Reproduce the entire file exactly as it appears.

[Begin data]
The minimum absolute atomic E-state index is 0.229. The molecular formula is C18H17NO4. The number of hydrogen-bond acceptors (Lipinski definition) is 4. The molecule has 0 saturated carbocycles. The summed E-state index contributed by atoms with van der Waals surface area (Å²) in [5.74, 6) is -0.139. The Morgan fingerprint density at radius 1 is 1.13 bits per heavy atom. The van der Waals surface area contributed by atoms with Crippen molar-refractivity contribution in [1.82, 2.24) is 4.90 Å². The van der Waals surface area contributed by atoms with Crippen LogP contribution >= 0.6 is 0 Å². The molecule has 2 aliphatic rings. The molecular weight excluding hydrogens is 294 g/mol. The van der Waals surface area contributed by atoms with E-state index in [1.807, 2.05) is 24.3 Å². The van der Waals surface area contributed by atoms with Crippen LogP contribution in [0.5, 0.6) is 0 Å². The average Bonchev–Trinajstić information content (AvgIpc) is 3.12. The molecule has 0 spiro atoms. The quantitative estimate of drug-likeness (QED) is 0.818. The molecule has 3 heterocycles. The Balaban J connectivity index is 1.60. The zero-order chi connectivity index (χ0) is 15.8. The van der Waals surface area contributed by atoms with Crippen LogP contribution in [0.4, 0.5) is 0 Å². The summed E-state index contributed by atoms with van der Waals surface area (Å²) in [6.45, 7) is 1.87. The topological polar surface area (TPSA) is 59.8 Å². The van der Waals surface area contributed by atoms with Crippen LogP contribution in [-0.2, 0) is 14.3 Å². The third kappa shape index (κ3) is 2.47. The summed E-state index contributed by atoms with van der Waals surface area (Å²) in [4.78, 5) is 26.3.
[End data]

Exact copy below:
The minimum absolute atomic E-state index is 0.229. The molecular formula is C18H17NO4. The number of hydrogen-bond acceptors (Lipinski definition) is 4. The molecule has 0 saturated carbocycles. The summed E-state index contributed by atoms with van der Waals surface area (Å²) in [5.74, 6) is -0.139. The Morgan fingerprint density at radius 1 is 1.13 bits per heavy atom. The van der Waals surface area contributed by atoms with Crippen molar-refractivity contribution in [1.82, 2.24) is 4.90 Å². The van der Waals surface area contributed by atoms with Crippen LogP contribution >= 0.6 is 0 Å². The molecule has 2 aliphatic rings. The molecular weight excluding hydrogens is 294 g/mol. The van der Waals surface area contributed by atoms with E-state index in [1.807, 2.05) is 24.3 Å². The van der Waals surface area contributed by atoms with Crippen LogP contribution in [0.5, 0.6) is 0 Å². The average Bonchev–Trinajstić information content (AvgIpc) is 3.12. The molecule has 0 spiro atoms. The quantitative estimate of drug-likeness (QED) is 0.818. The molecule has 3 heterocycles. The Balaban J connectivity index is 1.60. The zero-order chi connectivity index (χ0) is 15.8. The van der Waals surface area contributed by atoms with Crippen LogP contribution in [0.4, 0.5) is 0 Å². The summed E-state index contributed by atoms with van der Waals surface area (Å²) in [6.45, 7) is 1.87. The topological polar surface area (TPSA) is 59.8 Å². The van der Waals surface area contributed by atoms with Crippen LogP contribution in [-0.2, 0) is 14.3 Å². The third kappa shape index (κ3) is 2.47. The summed E-state index contributed by atoms with van der Waals surface area (Å²) in [4.78, 5) is 26.3.